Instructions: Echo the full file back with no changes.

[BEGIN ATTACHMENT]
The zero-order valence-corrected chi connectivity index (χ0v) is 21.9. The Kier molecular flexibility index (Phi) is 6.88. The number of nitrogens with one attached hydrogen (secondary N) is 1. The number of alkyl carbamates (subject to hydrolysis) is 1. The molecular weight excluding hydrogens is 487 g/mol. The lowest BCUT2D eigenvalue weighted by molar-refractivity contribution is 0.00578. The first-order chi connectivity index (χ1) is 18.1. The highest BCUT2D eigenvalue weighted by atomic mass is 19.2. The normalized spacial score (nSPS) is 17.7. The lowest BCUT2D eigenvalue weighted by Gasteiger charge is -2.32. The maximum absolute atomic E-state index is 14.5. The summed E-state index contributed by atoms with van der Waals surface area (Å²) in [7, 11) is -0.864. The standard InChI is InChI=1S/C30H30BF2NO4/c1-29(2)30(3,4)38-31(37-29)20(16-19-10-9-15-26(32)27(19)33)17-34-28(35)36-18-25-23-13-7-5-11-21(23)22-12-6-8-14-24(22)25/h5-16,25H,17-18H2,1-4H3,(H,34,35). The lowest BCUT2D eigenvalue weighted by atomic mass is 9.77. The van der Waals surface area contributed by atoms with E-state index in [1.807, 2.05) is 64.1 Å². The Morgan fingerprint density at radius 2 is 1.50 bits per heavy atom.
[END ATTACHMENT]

The zero-order valence-corrected chi connectivity index (χ0v) is 21.9. The Kier molecular flexibility index (Phi) is 6.88. The number of nitrogens with one attached hydrogen (secondary N) is 1. The number of alkyl carbamates (subject to hydrolysis) is 1. The molecular weight excluding hydrogens is 487 g/mol. The lowest BCUT2D eigenvalue weighted by molar-refractivity contribution is 0.00578. The first-order chi connectivity index (χ1) is 18.1. The highest BCUT2D eigenvalue weighted by atomic mass is 19.2. The normalized spacial score (nSPS) is 17.7. The lowest BCUT2D eigenvalue weighted by Gasteiger charge is -2.32. The maximum absolute atomic E-state index is 14.5. The summed E-state index contributed by atoms with van der Waals surface area (Å²) in [7, 11) is -0.864. The standard InChI is InChI=1S/C30H30BF2NO4/c1-29(2)30(3,4)38-31(37-29)20(16-19-10-9-15-26(32)27(19)33)17-34-28(35)36-18-25-23-13-7-5-11-21(23)22-12-6-8-14-24(22)25/h5-16,25H,17-18H2,1-4H3,(H,34,35). The lowest BCUT2D eigenvalue weighted by atomic mass is 9.77. The van der Waals surface area contributed by atoms with E-state index in [1.807, 2.05) is 64.1 Å². The Morgan fingerprint density at radius 2 is 1.50 bits per heavy atom.